The test statistic in the *t*-test does not exactly follow a Student *t* distribution except under ideal conditions.

If you’re comparing data from two normally distributed populations to see whether they have the same mean, the test statistic for the two-sample *t*-test does not have a *t* distribution unless the two populations have equal variance.

## Robustness

Maybe this isn’t a problem. Your data didn’t *exactly* come from a normal distribution, so maybe it doesn’t matter that the test statistic doesn’t *exactly* have a *t* distribution. It’s a matter of robustness.

I’ve written before about the robustness of the *t*-test to violations of the normality assumption. In that post I assumed two populations have the same variance, but not a normal distribution. The conclusion was that departures from the normal distribution don’t matter so much, but departures from symmetry do.

For this post we’ll keep the normality assumption but have unequal variances. We know that the distribution of the test statistic is approximately, but not exactly, a *t* distribution. But what distribution does it have? I’ve seen it called “not pleasant” [1] but I haven’t seen a plot of it, so I’m curious.

## Details

Suppose we have *n* samples from a random variable *X* and *m* samples from a random variable *Y*, and that the sample variances for the two samples are *s*_{X} and *s*_{Y} respectively. Our test statistic for equality of the two means is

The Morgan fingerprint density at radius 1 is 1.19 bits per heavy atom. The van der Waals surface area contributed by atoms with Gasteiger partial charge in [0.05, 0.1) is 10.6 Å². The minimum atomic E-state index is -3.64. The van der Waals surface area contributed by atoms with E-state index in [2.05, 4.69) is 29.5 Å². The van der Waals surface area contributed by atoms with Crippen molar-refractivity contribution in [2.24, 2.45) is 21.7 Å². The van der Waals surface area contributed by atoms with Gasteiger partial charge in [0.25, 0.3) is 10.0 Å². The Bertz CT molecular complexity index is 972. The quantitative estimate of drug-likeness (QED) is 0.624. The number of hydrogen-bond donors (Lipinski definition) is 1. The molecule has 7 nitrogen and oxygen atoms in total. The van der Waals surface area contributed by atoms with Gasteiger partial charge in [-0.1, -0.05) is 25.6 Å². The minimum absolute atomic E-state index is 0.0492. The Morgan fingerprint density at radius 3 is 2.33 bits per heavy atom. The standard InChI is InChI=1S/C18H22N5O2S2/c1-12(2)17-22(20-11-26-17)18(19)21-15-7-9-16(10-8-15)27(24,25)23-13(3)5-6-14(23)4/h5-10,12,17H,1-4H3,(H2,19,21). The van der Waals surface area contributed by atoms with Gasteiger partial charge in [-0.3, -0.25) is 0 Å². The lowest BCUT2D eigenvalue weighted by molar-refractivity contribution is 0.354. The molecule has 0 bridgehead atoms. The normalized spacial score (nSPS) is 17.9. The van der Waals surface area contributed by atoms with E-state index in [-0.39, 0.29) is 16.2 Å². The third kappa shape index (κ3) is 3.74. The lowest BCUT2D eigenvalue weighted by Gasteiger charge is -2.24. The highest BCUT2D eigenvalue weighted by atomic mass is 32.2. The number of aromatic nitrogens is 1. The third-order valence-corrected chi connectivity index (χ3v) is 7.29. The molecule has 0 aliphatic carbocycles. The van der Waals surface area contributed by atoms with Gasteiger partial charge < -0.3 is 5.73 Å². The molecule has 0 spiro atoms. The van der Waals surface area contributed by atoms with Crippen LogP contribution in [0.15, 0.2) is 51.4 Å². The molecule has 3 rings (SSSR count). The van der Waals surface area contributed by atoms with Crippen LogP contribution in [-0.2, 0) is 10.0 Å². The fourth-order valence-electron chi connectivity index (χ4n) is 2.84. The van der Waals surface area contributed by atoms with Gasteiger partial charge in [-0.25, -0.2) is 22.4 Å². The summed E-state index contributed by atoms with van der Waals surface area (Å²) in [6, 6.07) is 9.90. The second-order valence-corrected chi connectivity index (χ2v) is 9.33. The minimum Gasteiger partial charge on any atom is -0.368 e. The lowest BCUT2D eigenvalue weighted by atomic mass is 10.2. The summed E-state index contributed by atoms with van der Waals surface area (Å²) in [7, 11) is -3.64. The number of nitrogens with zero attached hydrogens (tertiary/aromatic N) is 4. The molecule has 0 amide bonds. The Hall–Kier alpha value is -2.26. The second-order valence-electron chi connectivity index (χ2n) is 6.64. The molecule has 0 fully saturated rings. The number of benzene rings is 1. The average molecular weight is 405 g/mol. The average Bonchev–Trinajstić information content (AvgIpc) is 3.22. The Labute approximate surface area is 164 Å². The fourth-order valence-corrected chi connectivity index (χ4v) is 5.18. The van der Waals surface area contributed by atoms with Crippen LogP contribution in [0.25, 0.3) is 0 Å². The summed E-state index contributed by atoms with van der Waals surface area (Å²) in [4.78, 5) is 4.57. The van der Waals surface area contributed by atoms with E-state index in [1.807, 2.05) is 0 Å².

Sattertwhaite’s approximation for the distribution on *T* is a Student *t* distribution with degrees of freedom equal to

This is known as the Welch-Satterthrwaite equation.

There are numerous minor variations on the two-sample *t*-test, and the one using degrees of freedom in the Welch-Satterthrwaite equation is known as Welch’s *t*-test.

## Simulation

For simulation I let *X* be a normal random variable with mean 100 and standard deviation 1, and *Y* be a normal random variable with mean 100 and standard deviation 50. I drew 15 samples from *X* and 12 from *Y* and computed the statistic *T*. I did this 10,000 times and plotted a histogram of the values of *T*. The result has very nearly a *t* distribution.

At least in this example, any deviance from the *t* distribution is minor. Welch’s *t*-test is said to be robust to differences in variance, and this is an example of it living up to its reputation.

## Related posts

[1] Casella and Berger, Statistical Inference.